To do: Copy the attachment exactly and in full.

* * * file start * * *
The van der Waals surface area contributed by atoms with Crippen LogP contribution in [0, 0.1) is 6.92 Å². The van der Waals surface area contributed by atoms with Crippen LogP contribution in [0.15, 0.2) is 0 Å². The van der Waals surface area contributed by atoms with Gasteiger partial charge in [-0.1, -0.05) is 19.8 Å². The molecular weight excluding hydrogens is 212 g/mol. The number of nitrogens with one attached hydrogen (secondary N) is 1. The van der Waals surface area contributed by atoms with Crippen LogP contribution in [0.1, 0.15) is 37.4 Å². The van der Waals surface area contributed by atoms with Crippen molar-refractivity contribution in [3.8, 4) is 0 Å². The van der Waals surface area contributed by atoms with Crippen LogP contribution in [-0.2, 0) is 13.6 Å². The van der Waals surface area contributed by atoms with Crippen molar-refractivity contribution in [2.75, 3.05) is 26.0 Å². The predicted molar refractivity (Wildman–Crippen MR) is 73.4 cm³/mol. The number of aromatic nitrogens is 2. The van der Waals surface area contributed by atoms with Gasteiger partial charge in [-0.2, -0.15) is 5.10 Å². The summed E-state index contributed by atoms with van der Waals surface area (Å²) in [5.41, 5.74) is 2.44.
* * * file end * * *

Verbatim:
The van der Waals surface area contributed by atoms with Crippen LogP contribution in [0, 0.1) is 6.92 Å². The van der Waals surface area contributed by atoms with Crippen LogP contribution in [0.15, 0.2) is 0 Å². The van der Waals surface area contributed by atoms with Gasteiger partial charge in [-0.1, -0.05) is 19.8 Å². The molecular weight excluding hydrogens is 212 g/mol. The number of nitrogens with one attached hydrogen (secondary N) is 1. The van der Waals surface area contributed by atoms with Crippen LogP contribution in [0.1, 0.15) is 37.4 Å². The van der Waals surface area contributed by atoms with Crippen molar-refractivity contribution in [3.8, 4) is 0 Å². The van der Waals surface area contributed by atoms with Crippen LogP contribution in [-0.2, 0) is 13.6 Å². The van der Waals surface area contributed by atoms with Crippen molar-refractivity contribution in [2.75, 3.05) is 26.0 Å². The predicted molar refractivity (Wildman–Crippen MR) is 73.4 cm³/mol. The number of aromatic nitrogens is 2. The van der Waals surface area contributed by atoms with Gasteiger partial charge in [-0.2, -0.15) is 5.10 Å². The summed E-state index contributed by atoms with van der Waals surface area (Å²) in [5.41, 5.74) is 2.44.